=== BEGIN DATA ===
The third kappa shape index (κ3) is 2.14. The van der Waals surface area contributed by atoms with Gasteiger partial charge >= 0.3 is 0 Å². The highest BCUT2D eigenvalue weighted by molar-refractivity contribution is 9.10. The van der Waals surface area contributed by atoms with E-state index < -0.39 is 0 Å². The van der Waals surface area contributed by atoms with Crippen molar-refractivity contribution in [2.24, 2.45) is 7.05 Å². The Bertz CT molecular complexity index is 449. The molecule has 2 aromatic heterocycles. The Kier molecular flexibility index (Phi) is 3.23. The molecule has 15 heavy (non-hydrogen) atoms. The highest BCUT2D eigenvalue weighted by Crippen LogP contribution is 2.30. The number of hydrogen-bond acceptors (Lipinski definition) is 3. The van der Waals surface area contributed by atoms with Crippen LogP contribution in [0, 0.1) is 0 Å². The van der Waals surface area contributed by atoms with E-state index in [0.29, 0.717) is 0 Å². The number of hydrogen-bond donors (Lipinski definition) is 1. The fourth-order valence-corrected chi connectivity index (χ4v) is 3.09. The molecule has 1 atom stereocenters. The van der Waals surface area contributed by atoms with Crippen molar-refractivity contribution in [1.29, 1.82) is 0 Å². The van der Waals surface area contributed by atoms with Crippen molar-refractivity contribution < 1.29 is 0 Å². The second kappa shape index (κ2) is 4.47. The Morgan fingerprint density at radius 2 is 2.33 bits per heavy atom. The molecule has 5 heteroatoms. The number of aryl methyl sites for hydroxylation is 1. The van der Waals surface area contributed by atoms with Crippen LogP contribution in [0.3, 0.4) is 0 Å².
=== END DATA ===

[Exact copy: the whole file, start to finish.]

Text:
The third kappa shape index (κ3) is 2.14. The van der Waals surface area contributed by atoms with Gasteiger partial charge >= 0.3 is 0 Å². The highest BCUT2D eigenvalue weighted by molar-refractivity contribution is 9.10. The van der Waals surface area contributed by atoms with E-state index < -0.39 is 0 Å². The van der Waals surface area contributed by atoms with Crippen molar-refractivity contribution in [2.24, 2.45) is 7.05 Å². The Bertz CT molecular complexity index is 449. The molecule has 2 aromatic heterocycles. The Kier molecular flexibility index (Phi) is 3.23. The molecule has 15 heavy (non-hydrogen) atoms. The highest BCUT2D eigenvalue weighted by Crippen LogP contribution is 2.30. The number of hydrogen-bond acceptors (Lipinski definition) is 3. The van der Waals surface area contributed by atoms with Crippen LogP contribution in [0, 0.1) is 0 Å². The van der Waals surface area contributed by atoms with E-state index in [0.29, 0.717) is 0 Å². The number of hydrogen-bond donors (Lipinski definition) is 1. The fourth-order valence-corrected chi connectivity index (χ4v) is 3.09. The molecule has 1 atom stereocenters. The van der Waals surface area contributed by atoms with Crippen molar-refractivity contribution in [1.29, 1.82) is 0 Å². The van der Waals surface area contributed by atoms with Crippen molar-refractivity contribution < 1.29 is 0 Å². The second kappa shape index (κ2) is 4.47. The Morgan fingerprint density at radius 2 is 2.33 bits per heavy atom. The molecule has 5 heteroatoms. The number of aryl methyl sites for hydroxylation is 1. The van der Waals surface area contributed by atoms with Crippen LogP contribution in [0.3, 0.4) is 0 Å².